Breaking: Gender discrimination and power equals sexism

I know, you might already know this, but Victoria Pynchon at Forbes is still trying to figure out which came first, gender oppression or internalized reactions to gender oppression.

via Forbes.

Which came first – discrimination against women in pay and power or women’s own failure to negotiate the pay and power we deserve? If you ask this question of most business women today, they’ll say discrimination came first.

But if they’ve been paying attention to press coverage about the social science on women and negotiation, they’re likely to blame themselves for failing to achieve as much as their male counterparts.

I’m afraid to negotiate, they’ll say. And when I donegotiate, I’m more likely to get blowback than a raise. What I’m supposed to do is negotiate nicely, to be relentlessly pleasant, to use we and not melanguage so that I’m not crossing gender boundaries.

And Pynchon is fed up with what George Bush called “the soft bigotry of low expectations.” What Pynchon is indirectly suggesting is the core argument in conservative attacks on affirmative action and any other form of state sanctioned support of historically disenfranchised communities–that if they just tried harder they would succeed.

The problem with this position is that it ignores the very core of what causes oppression–that it is not about whether you work hard or not but that the person you were born and where you fit into the world determines what you have access to–broadly. Sure, there is something to be said for hard work, asserting yourself and pushing yourself, but statistically, women, have to push much harder than men and it is that deficit that is at the core of sexism on a structural level.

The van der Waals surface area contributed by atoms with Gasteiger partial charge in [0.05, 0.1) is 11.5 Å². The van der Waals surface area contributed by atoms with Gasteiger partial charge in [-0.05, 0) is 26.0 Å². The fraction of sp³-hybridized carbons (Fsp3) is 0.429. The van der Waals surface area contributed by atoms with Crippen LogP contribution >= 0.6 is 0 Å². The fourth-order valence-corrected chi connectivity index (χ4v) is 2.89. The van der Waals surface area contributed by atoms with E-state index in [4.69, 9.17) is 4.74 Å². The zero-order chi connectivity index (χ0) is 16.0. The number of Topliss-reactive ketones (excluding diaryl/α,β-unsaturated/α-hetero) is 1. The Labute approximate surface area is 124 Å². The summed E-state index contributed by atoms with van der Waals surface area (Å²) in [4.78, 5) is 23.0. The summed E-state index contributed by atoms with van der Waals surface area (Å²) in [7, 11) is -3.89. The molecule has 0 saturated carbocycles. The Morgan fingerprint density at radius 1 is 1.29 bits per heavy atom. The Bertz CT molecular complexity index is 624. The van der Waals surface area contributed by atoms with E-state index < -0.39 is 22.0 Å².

If women are not negotiating in the world of business as aggressively as they could on behalf of themselves it is most likely because they are called a bitch when they do and/or they have internalized the belief that they are not able to. That is not a personal failing but a response to a culture of sexism. So, we can just bury the hatchet with this one: sexism is a product gender discrimination and power together, they survive off each other and without dismantling one, we can’t dismantle the other.

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3 Comments

  1. Posted August 30, 2011 at 5:03 pm | Permalink

    Really? Did you read the entire post? The question “what came first discrimination against women in pay and power or women’s own failure to negotiate the pay and power we deserve?” is rhetorical. I go on to explain that women are being told to be “relentlessly pleasant” and to change their negotiation style so that they don’t experience gender “blow back.”

    I suggest that “commerce needs to change more to accommodate the styles of its new diverse workforce than its workforce needs to change to accommodate it.” I also quote sources that argue women’s alleged “negotiation deficit” is a “woman-blaming approach that holds women responsible for both the problem of the gender gap in pay and for resolving gender discrimination.”

    Women have been telling women that they need to be “nice” and “inoffensive” to get what they want because when they’re assertive and ask for raises or promotions they get gender “blow-back” because they’re crossing gender boundaries. I say that if we hadn’t crossed gender boundaries in the early seventies we wouldn’t have entered business and the professions in droves. I included my favorite feminist quote that “no well-behaved woman ever made history.”